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Kiwifruit Claim Heads to High Court

Kiwifruit Claim Against the Government Heads to High Court

Seven years after the devastating PSA-V outbreak which decimated the kiwifruit industry in New Zealand, 212 kiwifruit claimants will finally get their day in the High Court in August.

The PSA outbreak devastated the kiwifruit industry, and the Kiwifruit Claim seeks to hold the Government and the Ministry of Primary Industries (“MPI”) to account for the significant losses suffered by growers.

Kiwifruit Claim Chairman, John Cameron, says that growers’ lives and livelihoods were ripped apart by PSA, and for many the impact is ongoing.

“There were growers who were wiped out, and faced with no crops and plummeting values of their orchards, lost their businesses, and were forced to sell at heavily discounted prices. Those that survived often suffered a complete loss of income, taking on huge debts to replant. Many growers are now only just beginning to get back to pre-PSA production levels after 7 years,” says Mr Cameron.

“The Kiwifruit Claimants are adamant that MPI should never have allowed kiwifruit pollen into New Zealand. Put simply, the PSA outbreak in October 2010 would never have happened if MPI had followed its own protocols under the Biosecurity Act.

“By 2004 MPI had identified that PSA was a biosecurity risk to the industry and banned the importation of kiwifruit plant material, except in tightly controlled situations. However, MPI failed to properly consider at the same time whether kiwifruit pollen could carry PSA and did not also prohibit the importation of pollen. Instead, they decided to consider the specific risks that kiwifruit pollen posed if a request for an import permit was received in the future,” Mr Cameron explains.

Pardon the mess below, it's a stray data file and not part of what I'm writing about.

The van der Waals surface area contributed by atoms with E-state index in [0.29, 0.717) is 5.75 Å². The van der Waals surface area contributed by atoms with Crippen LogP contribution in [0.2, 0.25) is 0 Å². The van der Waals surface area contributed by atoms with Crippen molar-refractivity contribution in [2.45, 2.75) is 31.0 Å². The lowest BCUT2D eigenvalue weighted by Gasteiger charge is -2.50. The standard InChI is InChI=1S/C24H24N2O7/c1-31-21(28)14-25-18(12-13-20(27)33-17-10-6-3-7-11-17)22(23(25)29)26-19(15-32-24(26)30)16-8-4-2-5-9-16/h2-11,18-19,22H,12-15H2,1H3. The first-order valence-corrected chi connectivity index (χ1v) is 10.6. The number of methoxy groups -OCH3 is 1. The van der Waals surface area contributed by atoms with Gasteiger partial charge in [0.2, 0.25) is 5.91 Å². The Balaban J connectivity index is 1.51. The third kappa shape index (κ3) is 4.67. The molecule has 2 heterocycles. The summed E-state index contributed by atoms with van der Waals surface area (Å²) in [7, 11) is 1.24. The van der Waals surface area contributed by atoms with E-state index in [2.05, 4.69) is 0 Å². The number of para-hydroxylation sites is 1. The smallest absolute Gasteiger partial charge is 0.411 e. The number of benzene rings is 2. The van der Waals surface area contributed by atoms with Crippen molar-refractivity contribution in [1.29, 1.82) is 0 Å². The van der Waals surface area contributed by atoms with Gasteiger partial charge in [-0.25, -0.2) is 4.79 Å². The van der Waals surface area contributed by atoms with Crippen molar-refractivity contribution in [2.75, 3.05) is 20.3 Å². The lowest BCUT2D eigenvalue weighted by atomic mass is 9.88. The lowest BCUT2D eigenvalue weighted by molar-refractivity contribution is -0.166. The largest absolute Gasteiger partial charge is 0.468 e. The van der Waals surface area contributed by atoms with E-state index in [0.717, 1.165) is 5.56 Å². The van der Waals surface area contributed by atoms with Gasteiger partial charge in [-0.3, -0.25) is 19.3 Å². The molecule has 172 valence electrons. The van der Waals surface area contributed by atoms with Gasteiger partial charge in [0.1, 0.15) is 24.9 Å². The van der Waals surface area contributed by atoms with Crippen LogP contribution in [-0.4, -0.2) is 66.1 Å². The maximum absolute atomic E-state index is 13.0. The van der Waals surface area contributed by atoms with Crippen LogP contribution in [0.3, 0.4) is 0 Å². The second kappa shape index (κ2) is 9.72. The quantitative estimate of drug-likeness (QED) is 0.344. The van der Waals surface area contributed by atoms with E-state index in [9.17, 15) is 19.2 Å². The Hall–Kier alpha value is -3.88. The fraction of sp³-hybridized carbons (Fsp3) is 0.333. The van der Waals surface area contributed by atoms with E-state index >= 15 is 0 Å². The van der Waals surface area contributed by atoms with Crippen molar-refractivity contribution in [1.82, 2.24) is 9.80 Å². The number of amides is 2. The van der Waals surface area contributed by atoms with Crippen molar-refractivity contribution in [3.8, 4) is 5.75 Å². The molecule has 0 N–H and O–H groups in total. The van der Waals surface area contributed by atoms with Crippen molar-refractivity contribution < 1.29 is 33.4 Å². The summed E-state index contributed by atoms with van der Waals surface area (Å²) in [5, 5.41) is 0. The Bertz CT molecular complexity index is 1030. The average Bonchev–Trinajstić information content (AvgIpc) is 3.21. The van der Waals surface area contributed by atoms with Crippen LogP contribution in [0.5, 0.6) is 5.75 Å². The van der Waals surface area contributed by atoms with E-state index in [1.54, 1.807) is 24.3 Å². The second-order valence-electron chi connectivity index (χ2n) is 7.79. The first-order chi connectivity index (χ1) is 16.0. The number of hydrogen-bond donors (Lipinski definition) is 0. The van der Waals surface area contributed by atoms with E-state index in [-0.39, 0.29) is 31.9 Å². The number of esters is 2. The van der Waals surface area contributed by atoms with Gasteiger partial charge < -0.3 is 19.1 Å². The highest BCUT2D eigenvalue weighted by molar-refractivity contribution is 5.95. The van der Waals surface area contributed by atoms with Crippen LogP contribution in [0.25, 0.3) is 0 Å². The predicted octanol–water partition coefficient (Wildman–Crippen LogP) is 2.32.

“When an application was made to import pollen in 2007, instead of undertaking a Risk Assessment in accordance with its own procedures, MPI took shortcuts – it made a decision to allow imports of pollen based on a brief informal review and discussions, and without consulting industry.

“By taking shortcuts, MPI failed to identify and consider the fact that commercial pollen is always contaminated with plant material, and failed to identify the risk of Psa being introduced with infected pollen. The Kiwifruit Claimants say MPI was wrong to allow imports of pollen – the risk of transmission of Psa was too high,” says Mr Cameron.

“Then in 2008, despite MPI officials receiving notification about the outbreak of a virulent strain of PSA in Italy, MPI never reviewed its assessment, and still failed to take any steps to ban the importation of kiwifruit pollen – it issued a permit to import pollen in 2009 from China.

He adds “That shipment was in fact 4.5kg of pollen, anthers and other plant material from Shaanxi Province in China.

“MPI’s internal procedures require nursery stock to be quarantined and inspected. MPI either failed to realise that the Shaanxi shipment was not pure pollen, or did not inspect it at all,” Mr Cameron explains.

“The shipment was approved and immediately transported to Te Puke. It was later processed into pollen by a commercial operator, and between 3-4kg of plant material was somehow disposed of. Once PSA was in the country, there was no way it could be contained.”

“The Claimants have DNA scientific evidence that the strain of PSA which led to the outbreak in New Zealand matches almost identically Psa from Shaanxi Province,” says Mr Cameron.

MPI denies all the claims, but the Kiwifruit Claimants say the negligence is obvious.

ENDS

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